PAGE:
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Vibrational Sum Frequency Generation Study of the Interference Effect on a Thin Film of 4,4′-Bis(N‑carbazolyl)-1,1′-biphenyl (CBP) and Its Interfacial Orientation

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journal contribution
posted on 28.05.2020, 13:07 by Dhritiman Bhattacharyya, Purnim Dhar, Yifei Liu, Peter I. Djurovich, Mark E. Thompson, Alexander V. Benderskii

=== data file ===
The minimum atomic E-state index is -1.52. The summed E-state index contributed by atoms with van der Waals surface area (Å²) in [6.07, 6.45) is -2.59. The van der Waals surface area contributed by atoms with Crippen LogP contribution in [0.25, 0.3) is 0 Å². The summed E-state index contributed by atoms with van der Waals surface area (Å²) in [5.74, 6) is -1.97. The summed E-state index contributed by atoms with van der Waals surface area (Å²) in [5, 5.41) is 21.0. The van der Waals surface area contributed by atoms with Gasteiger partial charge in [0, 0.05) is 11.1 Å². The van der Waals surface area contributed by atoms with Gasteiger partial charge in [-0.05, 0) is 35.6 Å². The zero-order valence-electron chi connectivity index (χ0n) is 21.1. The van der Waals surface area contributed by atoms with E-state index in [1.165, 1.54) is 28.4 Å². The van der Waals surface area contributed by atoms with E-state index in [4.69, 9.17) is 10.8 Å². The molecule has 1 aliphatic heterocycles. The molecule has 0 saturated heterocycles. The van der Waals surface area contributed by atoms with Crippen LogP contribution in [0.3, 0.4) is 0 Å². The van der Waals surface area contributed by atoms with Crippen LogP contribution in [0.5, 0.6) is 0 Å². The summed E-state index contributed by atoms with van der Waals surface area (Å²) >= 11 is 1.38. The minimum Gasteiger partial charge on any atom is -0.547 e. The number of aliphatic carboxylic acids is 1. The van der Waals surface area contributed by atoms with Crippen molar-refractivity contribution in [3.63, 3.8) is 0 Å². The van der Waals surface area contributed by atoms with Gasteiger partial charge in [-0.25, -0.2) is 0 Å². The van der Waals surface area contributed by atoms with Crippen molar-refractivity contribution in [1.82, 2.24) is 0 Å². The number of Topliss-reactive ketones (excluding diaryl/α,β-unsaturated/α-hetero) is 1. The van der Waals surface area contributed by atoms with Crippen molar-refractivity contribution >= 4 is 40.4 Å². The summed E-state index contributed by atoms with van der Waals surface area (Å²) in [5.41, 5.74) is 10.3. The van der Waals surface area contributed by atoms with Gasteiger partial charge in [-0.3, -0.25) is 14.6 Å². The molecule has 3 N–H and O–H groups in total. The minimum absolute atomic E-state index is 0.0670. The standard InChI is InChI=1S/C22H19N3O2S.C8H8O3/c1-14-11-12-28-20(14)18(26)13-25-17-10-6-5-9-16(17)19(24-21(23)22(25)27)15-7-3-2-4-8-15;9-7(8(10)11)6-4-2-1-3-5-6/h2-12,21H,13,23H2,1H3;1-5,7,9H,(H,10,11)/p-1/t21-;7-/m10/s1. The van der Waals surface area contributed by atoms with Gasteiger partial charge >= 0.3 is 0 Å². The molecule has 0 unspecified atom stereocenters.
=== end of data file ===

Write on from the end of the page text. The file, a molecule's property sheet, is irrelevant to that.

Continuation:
Molecular organization of vapor-deposited organic molecules in the active layer of organic light-emitting diodes (OLEDs) has been a matter of great interest as it directly influences various optoelectronic properties and the overall performance of the devices. Contrary to the general assumption of isotropic molecular orientation in vacuum-deposited thin-film OLEDs, it is possible to achieve an anisotropic molecular distribution at or near the surface under controlled experimental conditions. In this study, we have used interface-specific vibrational sum frequency generation (VSFG) spectroscopy to determine the orientation of a low-molecular weight OLED material, 4,4′-bis­(N-carbazolyl)-1,1′-biphenyl (CBP), at free (air) and buried (CaF2) interfaces. VSFG spectra were measured at four different polarization combinations for five different thicknesses of the CBP film. The spectral shift and VSFG intensity changes with the film thickness can be accurately modeled by considering the optical interference effect of the signals coming from the CBP/air and CBP/CaF2 interfaces. A global fitting of the experimental spectra for all thicknesses along with theoretical simulations reveal that the long molecular axis of CBP is oriented at an angle of ∼58° (47–70°) from the surface normal at the air/CBP interface, whereas at the CBP/CaF2 interface, the angle is ∼48° (43–52°). Such a change in the angle (∼10°) suggests that the CBP molecule tends to orient more vertically (edge-on) at the buried CaF2 interface, which may be attributed to the intermolecular π–π stacking interaction between adjacent CBP molecules.